With our setup, if we want to be able to repeat a specific version build all we have to do is checkout the corresponding tag which will automatically set the version to the correct value. Additionally, writing the version to an SBT file will kill the SHA-1 based versioning scheme we were using.

Once again the plugin author made it easy to change the release steps so we can customize our build as we want. Here is the sequence I use :

  • Check for SNAPSHOT dependencies and prevent the release if any are present.
  • Ask for the release version and next development version (or use defaults if the with-defaults argument is used).
  • Set the release version (computes the release version and reapplies the settings so the project’s version is reloaded).
  • Clean the project.
  • Run the tests.
  • Tag the release.
  • Build and publish the artifacts with the release version.
  • Push all the changes.

This way we do run the tests with the actual release version (some applications have tests which depend on the application version).

Tagging the release ensures we can repeat the build once the artifacts are published and the changes are pushed. If anything bad happens before the last step, just delete the local tag if it was created and you are back to square one. No more messing with files to propagate the version.

The first thing we need is to redefine the steps to set the release and next development versions to avoid writing to the version file:

import sbtrelease._
// we hide the existing definition for setReleaseVersion to replace it with our own
import sbtrelease.ReleaseStateTransformations.{setReleaseVersion=>_,_}

def setVersionOnly(selectVersion: Versions => String): ReleaseStep =  { st: State =>
  val vs = st.get(ReleaseKeys.versions).getOrElse(sys.error("No versions are set! Was this release part executed before inquireVersions?"))
  val selected = selectVersion(vs)

  st.log.info("Setting version to '%s'." format selected)
  val useGlobal =Project.extract(st).get(releaseUseGlobalVersion)
  val versionStr = (if (useGlobal) globalVersionString else versionString) format selected

  reapply(Seq(
    if (useGlobal) version in ThisBuild := selected
    else version := selected
  ), st)
}

lazy val setReleaseVersion: ReleaseStep = setVersionOnly(_._1)

Next we need to change slightly the way the release version is computed. Sbt-git derives the version number directly from the tag which means our snapshot builds numbered 1.0.0-x-gyyyyyy-SNAPSHOT is actually destined to be released as 1.0.1 not as 1.0.0 (since the 1.0.0 is derived from an existing tag). We need to change the release version computation logic slightly :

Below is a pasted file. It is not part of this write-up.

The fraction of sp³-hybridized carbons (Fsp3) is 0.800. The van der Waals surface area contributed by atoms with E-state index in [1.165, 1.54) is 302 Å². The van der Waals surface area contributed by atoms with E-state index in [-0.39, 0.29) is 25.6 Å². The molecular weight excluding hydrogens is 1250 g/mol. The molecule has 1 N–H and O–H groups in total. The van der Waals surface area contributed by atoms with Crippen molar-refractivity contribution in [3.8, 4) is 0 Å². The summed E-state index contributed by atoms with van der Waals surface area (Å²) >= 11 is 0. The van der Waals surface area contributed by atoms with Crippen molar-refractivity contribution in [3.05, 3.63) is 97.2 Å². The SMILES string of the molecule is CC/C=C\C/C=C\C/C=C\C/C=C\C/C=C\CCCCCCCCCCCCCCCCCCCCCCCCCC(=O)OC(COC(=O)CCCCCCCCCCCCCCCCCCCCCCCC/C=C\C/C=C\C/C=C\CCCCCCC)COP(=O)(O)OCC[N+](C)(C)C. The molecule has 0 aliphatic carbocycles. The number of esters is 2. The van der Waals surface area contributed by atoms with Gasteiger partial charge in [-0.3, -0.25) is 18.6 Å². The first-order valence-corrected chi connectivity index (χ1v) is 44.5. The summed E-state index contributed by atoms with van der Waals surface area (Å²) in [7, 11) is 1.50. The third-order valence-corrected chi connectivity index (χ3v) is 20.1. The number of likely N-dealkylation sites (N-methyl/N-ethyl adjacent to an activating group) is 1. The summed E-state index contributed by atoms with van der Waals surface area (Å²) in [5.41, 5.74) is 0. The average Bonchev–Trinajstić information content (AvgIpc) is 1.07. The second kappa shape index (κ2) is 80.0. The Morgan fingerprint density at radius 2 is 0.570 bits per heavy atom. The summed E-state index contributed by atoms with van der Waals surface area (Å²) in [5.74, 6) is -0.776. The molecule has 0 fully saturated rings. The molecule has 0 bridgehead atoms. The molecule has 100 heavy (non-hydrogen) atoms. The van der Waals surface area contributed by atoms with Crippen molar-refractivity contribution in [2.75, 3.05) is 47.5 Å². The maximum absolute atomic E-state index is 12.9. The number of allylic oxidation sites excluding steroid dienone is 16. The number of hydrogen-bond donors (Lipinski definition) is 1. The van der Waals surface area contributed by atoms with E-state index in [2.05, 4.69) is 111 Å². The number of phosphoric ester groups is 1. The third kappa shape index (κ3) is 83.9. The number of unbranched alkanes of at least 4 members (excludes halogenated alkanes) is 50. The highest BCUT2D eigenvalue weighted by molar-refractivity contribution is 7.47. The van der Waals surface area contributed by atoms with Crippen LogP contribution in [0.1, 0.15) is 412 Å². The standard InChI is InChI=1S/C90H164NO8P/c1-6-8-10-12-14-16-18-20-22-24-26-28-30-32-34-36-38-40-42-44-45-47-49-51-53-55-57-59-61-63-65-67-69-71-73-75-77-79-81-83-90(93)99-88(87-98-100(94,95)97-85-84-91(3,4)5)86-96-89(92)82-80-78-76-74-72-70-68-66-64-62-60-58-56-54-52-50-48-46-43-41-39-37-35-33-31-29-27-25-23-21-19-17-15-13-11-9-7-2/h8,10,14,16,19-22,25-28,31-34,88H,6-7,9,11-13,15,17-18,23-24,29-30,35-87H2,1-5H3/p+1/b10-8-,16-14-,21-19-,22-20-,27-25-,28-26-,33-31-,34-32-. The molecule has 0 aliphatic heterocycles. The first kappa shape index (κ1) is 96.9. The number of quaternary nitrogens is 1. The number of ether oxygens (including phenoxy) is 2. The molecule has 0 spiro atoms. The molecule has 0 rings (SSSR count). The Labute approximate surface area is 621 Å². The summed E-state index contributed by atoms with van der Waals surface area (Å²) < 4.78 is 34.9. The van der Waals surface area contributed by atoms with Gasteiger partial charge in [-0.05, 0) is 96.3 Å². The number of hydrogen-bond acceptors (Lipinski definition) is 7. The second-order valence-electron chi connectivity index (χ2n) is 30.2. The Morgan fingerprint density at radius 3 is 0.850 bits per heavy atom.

releaseVersion <<= (releaseVersionBump)( bumper=>{
   ver => Version(ver)
          .map(_.withoutQualifier)
          .map(_.bump(bumper).string).getOrElse(versionFormatError)
})

Finally you need to decide if you want to push the default build artifacts (usually a jar) which is the right choice for a library, or the packaged artifacts which is most likely what you want for an application. Then you can override the releaseProcess to match your need.

Below is a sample release process for an application, to switch it to a library you would uncomment the publishArtifacts and comment the next line which is used to publish the package from the Universal namespace.

releaseProcess := Seq(
  checkSnapshotDependencies,
  inquireVersions,
  setReleaseVersion,
  runTest,
  tagRelease,
 // publishArtifacts,
  ReleaseStep(releaseStepTask(publish in Universal)),
  pushChanges
)

With all this, releasing a bugfix can be done with the following command line :

sbt release with-defaults

Changing the default version bump from bugfix to minor is just a matter of changing releaseVersionBump to the appropriate settings for you.

Conclusion

We now have an SBT build which delegates versioning to git, packages applications as a deployable zip file, tags the release automatically and publishes it to your company’s artifact repository before pushing the tag on your remote git server in a single command. At the same time, every package built is versioned with the SHA-1 of the HEAD which was checked out to build it. You will find the complete project’s code on github.

You might wonder where the buildinfo plugin I introduced initially comes in ? Having the binary package be able to report its own version enables relatively simple package promotion schemes.

Imagine the development package is continuously built and deployed to an integration platform, promoting a build to the QA platform is simple : fetch the version from the deployed instance in integration, parse it to extract the SHA-1, check it out and tag the release.

Promoting from QA to pre-prod or prod is even simpler : fetch the version from the QA platform, fetch the deployable package from the artifacts repository and deploy it to the target environment. But that’s a story for another post.

  1. This might change in the future, follow sbt-git#93 for more